Glazed Stoneware Jar

Six Dynasties, 4th century
Reference #: PE1358

Height: 6 ½ inches (16.5 cm.)
Diameter of mouth: 6 ¾ inches (17.1 cm.)

Similar example:
Shanghai Museum, illustrated in National Bureau of Cultural Relics 1995, number 100, page 208.

The grey stoneware jar of compressed globular form with short, cylindrical neck applied with two pierced lug handles, supported on a short foot with slightly recessed, flat base. The neck and body incised with a series of horizontal line bands, applied on the shoulders with a small frog head, appendages and tail. All but the interior of the flat base covered in an olive-green tone glaze.

The rule of China, so drastically divided after the fall of the Han, was briefly united in the Six Dynasties, under the Jin dynasty, which reigned in two periods, Western (265-316) and Eastern (317-420).1 Yue wares of this period, termed such after the ancient name of the Zhejiang area, are typically grey in body and covered with a stable and uncrackled olivy-green glaze. The thick, stoneware bodies, fired at some 1200° C, were impermeable even without a glaze and thus were very durable for both quotidian and burial use.2 The richly applied olive-green-tone glazes probably derived from the earlier ash glazes found on proto-porcelains of the Warring States and the Han. Krahl explains that these first glazes were probably discovered by accident, but by the Three Kingdoms the more refined, celadon-type glazes had been developed at the Yue kilns.3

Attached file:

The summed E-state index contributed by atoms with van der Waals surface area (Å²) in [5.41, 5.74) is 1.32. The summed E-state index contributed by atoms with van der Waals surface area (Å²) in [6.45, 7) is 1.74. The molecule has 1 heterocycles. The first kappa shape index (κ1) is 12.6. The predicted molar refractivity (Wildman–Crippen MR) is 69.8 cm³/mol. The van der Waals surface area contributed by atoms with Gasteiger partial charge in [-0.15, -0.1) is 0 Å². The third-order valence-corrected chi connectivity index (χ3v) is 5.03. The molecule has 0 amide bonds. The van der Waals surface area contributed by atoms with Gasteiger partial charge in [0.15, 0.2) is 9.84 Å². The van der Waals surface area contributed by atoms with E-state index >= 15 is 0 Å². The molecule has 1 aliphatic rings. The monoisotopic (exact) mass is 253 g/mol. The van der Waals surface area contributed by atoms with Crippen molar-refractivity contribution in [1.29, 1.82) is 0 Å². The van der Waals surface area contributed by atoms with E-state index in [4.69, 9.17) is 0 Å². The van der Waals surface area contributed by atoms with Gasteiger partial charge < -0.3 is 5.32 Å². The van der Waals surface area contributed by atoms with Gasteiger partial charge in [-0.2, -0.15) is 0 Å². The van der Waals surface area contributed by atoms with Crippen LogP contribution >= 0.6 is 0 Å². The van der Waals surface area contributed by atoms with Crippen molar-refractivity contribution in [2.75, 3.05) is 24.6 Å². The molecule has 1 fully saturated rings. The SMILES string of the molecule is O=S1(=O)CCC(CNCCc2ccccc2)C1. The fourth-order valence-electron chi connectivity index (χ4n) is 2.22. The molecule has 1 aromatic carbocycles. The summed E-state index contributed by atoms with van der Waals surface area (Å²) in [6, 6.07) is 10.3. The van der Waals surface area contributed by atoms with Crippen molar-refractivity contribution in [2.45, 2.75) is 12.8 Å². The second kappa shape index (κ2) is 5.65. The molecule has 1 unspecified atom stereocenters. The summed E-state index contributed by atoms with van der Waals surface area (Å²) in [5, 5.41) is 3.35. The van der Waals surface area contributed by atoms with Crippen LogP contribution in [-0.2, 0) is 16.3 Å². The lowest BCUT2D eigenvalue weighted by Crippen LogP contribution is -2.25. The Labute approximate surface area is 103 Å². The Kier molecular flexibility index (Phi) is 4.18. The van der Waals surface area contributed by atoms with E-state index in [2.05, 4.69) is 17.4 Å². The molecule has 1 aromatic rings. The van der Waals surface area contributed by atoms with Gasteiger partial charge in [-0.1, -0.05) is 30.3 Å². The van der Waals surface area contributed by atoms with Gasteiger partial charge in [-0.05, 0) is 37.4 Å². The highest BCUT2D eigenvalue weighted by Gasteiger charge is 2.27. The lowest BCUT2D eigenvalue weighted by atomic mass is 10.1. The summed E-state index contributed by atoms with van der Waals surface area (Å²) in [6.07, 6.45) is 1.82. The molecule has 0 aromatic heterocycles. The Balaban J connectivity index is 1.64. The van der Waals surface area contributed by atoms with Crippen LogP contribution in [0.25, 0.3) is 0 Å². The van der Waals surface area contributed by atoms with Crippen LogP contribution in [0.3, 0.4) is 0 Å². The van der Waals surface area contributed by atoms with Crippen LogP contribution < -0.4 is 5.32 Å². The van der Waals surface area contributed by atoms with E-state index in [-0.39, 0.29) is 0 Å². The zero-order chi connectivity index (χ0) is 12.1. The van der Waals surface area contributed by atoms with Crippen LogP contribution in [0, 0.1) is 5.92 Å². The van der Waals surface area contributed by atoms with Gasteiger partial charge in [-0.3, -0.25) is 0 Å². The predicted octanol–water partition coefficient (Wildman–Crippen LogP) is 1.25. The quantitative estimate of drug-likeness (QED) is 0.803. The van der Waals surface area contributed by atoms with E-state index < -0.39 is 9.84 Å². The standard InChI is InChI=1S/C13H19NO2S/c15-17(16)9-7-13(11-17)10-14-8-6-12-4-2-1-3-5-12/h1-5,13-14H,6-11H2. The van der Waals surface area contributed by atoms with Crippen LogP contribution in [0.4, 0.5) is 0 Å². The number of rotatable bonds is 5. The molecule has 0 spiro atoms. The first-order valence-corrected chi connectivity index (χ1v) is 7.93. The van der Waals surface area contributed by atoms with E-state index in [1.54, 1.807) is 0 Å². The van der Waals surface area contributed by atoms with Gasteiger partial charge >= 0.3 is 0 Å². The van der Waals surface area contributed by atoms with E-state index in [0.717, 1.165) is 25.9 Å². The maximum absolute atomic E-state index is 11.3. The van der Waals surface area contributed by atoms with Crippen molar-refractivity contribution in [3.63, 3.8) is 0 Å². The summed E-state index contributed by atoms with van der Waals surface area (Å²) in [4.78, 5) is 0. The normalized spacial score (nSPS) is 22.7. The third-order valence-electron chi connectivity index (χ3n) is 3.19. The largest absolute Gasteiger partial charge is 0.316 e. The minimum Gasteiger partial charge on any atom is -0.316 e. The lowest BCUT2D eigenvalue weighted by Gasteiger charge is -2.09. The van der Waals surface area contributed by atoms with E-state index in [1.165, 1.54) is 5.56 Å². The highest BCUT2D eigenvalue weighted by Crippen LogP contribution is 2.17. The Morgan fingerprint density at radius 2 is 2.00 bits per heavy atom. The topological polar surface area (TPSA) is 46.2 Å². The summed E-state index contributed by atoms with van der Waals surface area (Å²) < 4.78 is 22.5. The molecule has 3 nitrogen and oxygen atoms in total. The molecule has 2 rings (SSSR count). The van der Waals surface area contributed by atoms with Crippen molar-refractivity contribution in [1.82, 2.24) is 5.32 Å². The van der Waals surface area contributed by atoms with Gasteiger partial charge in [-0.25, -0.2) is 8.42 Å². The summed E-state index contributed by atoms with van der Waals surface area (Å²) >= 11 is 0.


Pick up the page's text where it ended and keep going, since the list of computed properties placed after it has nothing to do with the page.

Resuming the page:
Other small vessels with zoomorphic features were made during this prolific period. Jars with beast and bird-like faces and appendages, as well as ram-form wine pots and bear-form candleholders are examples of such vessels, all created as functional household objects.4

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